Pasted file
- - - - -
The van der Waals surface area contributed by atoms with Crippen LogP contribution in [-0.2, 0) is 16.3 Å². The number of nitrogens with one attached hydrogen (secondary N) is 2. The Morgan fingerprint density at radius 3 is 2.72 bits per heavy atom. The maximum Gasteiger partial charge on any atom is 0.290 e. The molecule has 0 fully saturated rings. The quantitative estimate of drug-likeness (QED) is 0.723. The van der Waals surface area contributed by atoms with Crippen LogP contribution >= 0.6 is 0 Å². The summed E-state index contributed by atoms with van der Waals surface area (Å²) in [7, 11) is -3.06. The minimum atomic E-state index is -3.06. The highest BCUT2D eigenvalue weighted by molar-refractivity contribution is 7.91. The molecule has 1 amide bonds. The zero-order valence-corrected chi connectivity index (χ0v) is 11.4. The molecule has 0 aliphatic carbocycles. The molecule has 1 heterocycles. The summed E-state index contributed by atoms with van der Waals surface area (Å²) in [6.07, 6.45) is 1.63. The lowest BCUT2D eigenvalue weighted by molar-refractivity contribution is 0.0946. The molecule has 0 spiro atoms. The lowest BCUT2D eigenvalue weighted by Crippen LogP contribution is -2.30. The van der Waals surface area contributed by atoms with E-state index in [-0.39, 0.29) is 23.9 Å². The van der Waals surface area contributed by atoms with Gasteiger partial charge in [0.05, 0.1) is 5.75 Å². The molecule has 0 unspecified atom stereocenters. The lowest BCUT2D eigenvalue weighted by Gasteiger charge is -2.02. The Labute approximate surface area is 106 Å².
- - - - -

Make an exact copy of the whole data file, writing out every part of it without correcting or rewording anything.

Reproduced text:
The van der Waals surface area contributed by atoms with Crippen LogP contribution in [-0.2, 0) is 16.3 Å². The number of nitrogens with one attached hydrogen (secondary N) is 2. The Morgan fingerprint density at radius 3 is 2.72 bits per heavy atom. The maximum Gasteiger partial charge on any atom is 0.290 e. The molecule has 0 fully saturated rings. The quantitative estimate of drug-likeness (QED) is 0.723. The van der Waals surface area contributed by atoms with Crippen LogP contribution >= 0.6 is 0 Å². The summed E-state index contributed by atoms with van der Waals surface area (Å²) in [7, 11) is -3.06. The minimum atomic E-state index is -3.06. The highest BCUT2D eigenvalue weighted by molar-refractivity contribution is 7.91. The molecule has 1 amide bonds. The zero-order valence-corrected chi connectivity index (χ0v) is 11.4. The molecule has 0 aliphatic carbocycles. The molecule has 1 heterocycles. The summed E-state index contributed by atoms with van der Waals surface area (Å²) in [6.07, 6.45) is 1.63. The lowest BCUT2D eigenvalue weighted by molar-refractivity contribution is 0.0946. The molecule has 0 spiro atoms. The lowest BCUT2D eigenvalue weighted by Crippen LogP contribution is -2.30. The van der Waals surface area contributed by atoms with E-state index in [-0.39, 0.29) is 23.9 Å². The van der Waals surface area contributed by atoms with Gasteiger partial charge in [0.05, 0.1) is 5.75 Å². The molecule has 0 unspecified atom stereocenters. The lowest BCUT2D eigenvalue weighted by Gasteiger charge is -2.02. The Labute approximate surface area is 106 Å².